If the legions of lawyers were armed with swords and clad in medieval dress, the state’s latest redistricting fight could be Florida’s Game of Thrones.
The epic struggle for the control of Florida’s congressional map comes to center stage in a Tallahassee courtroom on Monday, complete with intertwining plot lines, side battles and, like any ancient drama, the quest for power — getting it and keeping it.
The 2012 congressional map drawn by the Republican-controlled Legislature is being challenged by a coalition of Democratic-leaning groups and seven individuals led by the League of Women Voters — referred to as the “League of Women Vipers” in emails from Republican political consultants.
But this is no fantasy tale. Experts say it is likely to be one of the most precedent-setting trials in state history as the court takes on a new role as the extra eyes on the redistricting process because of the Fair Districts rules etched into the Florida Constitution by voters in 2010.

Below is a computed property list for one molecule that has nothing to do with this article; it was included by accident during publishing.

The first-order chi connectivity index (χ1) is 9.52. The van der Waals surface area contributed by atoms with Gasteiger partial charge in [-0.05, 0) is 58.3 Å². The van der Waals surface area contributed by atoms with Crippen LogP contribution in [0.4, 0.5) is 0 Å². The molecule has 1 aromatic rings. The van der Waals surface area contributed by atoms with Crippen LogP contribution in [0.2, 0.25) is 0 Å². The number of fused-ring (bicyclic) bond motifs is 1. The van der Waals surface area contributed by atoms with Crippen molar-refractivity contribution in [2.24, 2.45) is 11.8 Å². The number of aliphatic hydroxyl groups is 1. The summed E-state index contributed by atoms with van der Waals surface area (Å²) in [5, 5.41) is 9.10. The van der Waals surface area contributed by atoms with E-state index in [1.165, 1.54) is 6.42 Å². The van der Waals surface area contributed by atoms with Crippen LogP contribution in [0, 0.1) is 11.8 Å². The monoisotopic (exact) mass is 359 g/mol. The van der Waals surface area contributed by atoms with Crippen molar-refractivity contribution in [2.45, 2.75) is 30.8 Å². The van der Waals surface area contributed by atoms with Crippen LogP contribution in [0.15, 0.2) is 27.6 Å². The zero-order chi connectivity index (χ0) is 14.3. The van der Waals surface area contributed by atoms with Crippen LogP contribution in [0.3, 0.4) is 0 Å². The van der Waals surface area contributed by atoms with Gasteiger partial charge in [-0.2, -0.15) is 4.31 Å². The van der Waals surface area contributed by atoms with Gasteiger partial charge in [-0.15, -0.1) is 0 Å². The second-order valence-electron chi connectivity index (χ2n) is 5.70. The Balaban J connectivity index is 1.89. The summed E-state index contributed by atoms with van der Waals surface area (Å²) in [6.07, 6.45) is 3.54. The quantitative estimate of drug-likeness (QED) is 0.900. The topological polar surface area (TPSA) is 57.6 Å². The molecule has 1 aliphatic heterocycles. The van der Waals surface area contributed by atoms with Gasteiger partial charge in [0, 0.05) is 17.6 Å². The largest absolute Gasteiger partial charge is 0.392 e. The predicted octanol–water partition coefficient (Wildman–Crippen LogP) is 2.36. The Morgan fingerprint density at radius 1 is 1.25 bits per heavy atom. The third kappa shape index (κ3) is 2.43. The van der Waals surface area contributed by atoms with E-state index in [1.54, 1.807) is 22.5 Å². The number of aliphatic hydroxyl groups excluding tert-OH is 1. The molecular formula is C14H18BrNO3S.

For the first time, the rules prohibit lawmakers from drawing maps to benefit incumbents or political parties, and the new districts must adhere to geographic and political boundaries. The court will decide if the Republicans in power will hold onto the political boundaries for the rest of the decade, or be forced to draw a new one that could favor more Democrats.
“Florida voters said to the Legislature: you get to keep the pen, but we’re going to have the court looking over your shoulder,’’ said Justin Levitt, a redistricting expert at Loyola Law School in Los Angeles, who maintains the website, All About Redistricting.